Social
Procurement

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Mission

Create value to society through
sustainable procurement practices
We are committed to creating value and continually working toward a sustainable society to realize long-term environmental, social and economic benefits by incorporating the following into the entire supply chain:
  1. Transparency
  2. Compliance
  3. Quality, cost, delivery (QCD) and innovation
  4. Sustainable procurement practices

Global Sustainable Procurement Policy

The Bridgestone Group’s sustainable procurement initiatives create long-term environmental, social and economic benefits for stakeholders across its supply chain. This work is grounded in its Global Sustainable Procurement Policy and aligns with Bridgestone Group’s goal of using 100% sustainable materials* by 2050 and beyond. The policy helps identify and evaluate qualified suppliers, promote best practices, and serve as a communication and improvement tool for the industry.

The Group’s sustainable procurement mission is important as customers and consumers are increasingly more interested in the natural rubber supply chain, including human rights and environmental practices of the rubber the Bridgestone Group sources.

The policy was formulated paying close attention to international norms and fundamental principles for human rights reflected in a wide range of recognized commitments, including the United Nations Universal Declaration of Human Rights, the UN Guiding Principles on Business and Human Rights, various International Labour Organization conventions, ISO 26000 and 20400 standards on sustainable procurement and social responsibility.

In the policy, the Group has identified five key human rights issues for its business: child labor, forced labor, land rights, labor and working conditions, and fair and equal treatment, and has made a commitment to engage with stakeholders in identifying these issues in the future. Working with suppliers, the goal is to contribute to the faster realization of a sustainable supply chain for the environment and communities around the world.

*The Bridgestone Group defines sustainable materials as materials "1) that come from resources with a continual supply, 2) that can be used as part of our business over the long-term, and 3) that have a low environmental and social impact over the lifecycle from procurement to disposal." For details on sustainable materials, see “Long-term environmental vision (2050 and beyond): Towards 100% sustainable materials.”

Policy Revision

In September 2021, the Bridgestone Group revised its Global Sustainable Procurement Policy to respond to stakeholders’ expectations of contributing toward a carbon-neutral state by 2050 and beyond in light of the Policy Framework of the Global Platform for Sustainable Natural Rubber (GPSNR). This revision mirrors the Group’s December 2020 update to its long-term environmental target of achieving a carbon-neutral state by 2050 and beyond, along with its target of reducing total CO2 emissions by 50%*1 by 2030. The revised policy also includes new requirements for the enhancement of environmentally responsible procurement and respect for human rights. Conflict minerals also were addressed in the revised policy.

  1. Base year: 2011

Policy development and revision process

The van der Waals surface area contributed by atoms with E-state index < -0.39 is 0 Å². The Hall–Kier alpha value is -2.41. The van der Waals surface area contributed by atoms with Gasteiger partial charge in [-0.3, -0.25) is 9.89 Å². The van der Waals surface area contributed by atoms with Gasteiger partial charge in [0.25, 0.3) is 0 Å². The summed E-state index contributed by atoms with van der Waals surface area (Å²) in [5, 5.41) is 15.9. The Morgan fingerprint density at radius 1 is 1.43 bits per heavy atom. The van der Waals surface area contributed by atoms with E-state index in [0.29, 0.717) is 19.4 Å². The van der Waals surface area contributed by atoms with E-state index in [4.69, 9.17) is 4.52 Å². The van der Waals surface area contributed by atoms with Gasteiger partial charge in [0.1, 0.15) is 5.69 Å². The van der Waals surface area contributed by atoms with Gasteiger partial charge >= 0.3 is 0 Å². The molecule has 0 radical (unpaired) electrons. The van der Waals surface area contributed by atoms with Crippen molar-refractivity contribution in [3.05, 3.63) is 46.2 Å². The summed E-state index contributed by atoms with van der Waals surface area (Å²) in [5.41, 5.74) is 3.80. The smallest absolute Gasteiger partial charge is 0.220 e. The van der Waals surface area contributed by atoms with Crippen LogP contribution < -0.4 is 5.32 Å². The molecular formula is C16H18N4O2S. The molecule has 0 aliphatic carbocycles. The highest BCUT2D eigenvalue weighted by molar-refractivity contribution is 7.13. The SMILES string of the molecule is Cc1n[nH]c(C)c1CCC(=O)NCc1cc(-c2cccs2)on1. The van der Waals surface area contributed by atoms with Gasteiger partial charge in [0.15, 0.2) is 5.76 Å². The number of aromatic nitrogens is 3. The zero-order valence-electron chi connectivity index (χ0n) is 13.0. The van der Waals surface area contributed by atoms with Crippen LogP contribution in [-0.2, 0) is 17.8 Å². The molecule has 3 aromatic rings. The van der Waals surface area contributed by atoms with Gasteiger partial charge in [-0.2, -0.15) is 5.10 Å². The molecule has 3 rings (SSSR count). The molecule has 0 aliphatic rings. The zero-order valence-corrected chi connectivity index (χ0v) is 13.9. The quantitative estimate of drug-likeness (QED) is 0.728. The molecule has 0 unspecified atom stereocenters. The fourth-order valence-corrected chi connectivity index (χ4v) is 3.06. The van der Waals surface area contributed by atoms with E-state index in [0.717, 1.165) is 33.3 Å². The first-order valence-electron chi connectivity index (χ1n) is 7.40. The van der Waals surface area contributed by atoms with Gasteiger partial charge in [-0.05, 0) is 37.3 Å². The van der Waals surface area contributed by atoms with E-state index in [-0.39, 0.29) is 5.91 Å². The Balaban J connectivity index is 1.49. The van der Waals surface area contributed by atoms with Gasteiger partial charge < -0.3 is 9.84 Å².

Focus areas

The Bridgestone Global Sustainable Procurement Policy is organized into four areas, each containing minimum requirements that suppliers must meet to do business with the Bridgestone Group, and preferred practices that are intended to enhance its supply chain.

  • Transparency – including traceability and good governance
  • Compliance – adhering to laws and regulations in the countries and regions in which Bridgestone conducts business
  • Quality, Cost and Delivery (QCD) & Innovation – ensuring high-quality materials, products and services are delivered on time and at reasonable cost, while also pursuing innovative technologies that support improvements across global communities
  • Sustainable Procurement Practices – incorporating environmentally and socially responsible procurement, such as compliance with environmental laws and regulations; respect for human rights, such as observing minimum wages without discrimination, preventing forced labor, and respecting freedom of association and collective bargaining; providing safe, healthy and comfortable working conditions; water use, land use and conservation; disaster prevention and resilience

Relevant information

Management structure

Composed of cross-functional members including senior management procurement/sustainability leaders from around the world, the Sustainable Procurement Working Group formulates and deploys the Bridgestone Group’s Global Sustainable Procurement Policy and related plans. It also confirms the progress of global initiatives and activities that are then reported to the Global Sustainable Committee (GSC) and Global Executive Committee (EXCO). The Global EXCO includes the Global CEO in its membership and is the highest-level committee overseeing the Group’s business strategy and execution.

Implementing the Global Sustainable Procurement Policy

Since the introduction of the Global Sustainable Procurement Policy, the Group has been aggressively training hundreds of procurement, legal, technical and customer-facing teams, among others across the enterprise.

The Bridgestone Group defines our suppliers according to the size and frequency of our purchases, as shown in the table below, and promotes initiatives in accordance with these definitions. Of the Level 1 suppliers in the table below, the majority provide raw materials for tire products. The main raw materials are natural rubber, synthetic rubber, steel cord and rubber chemical. We have businesses with approximately 1,000 Level 1 and 2 tire material suppliers globally.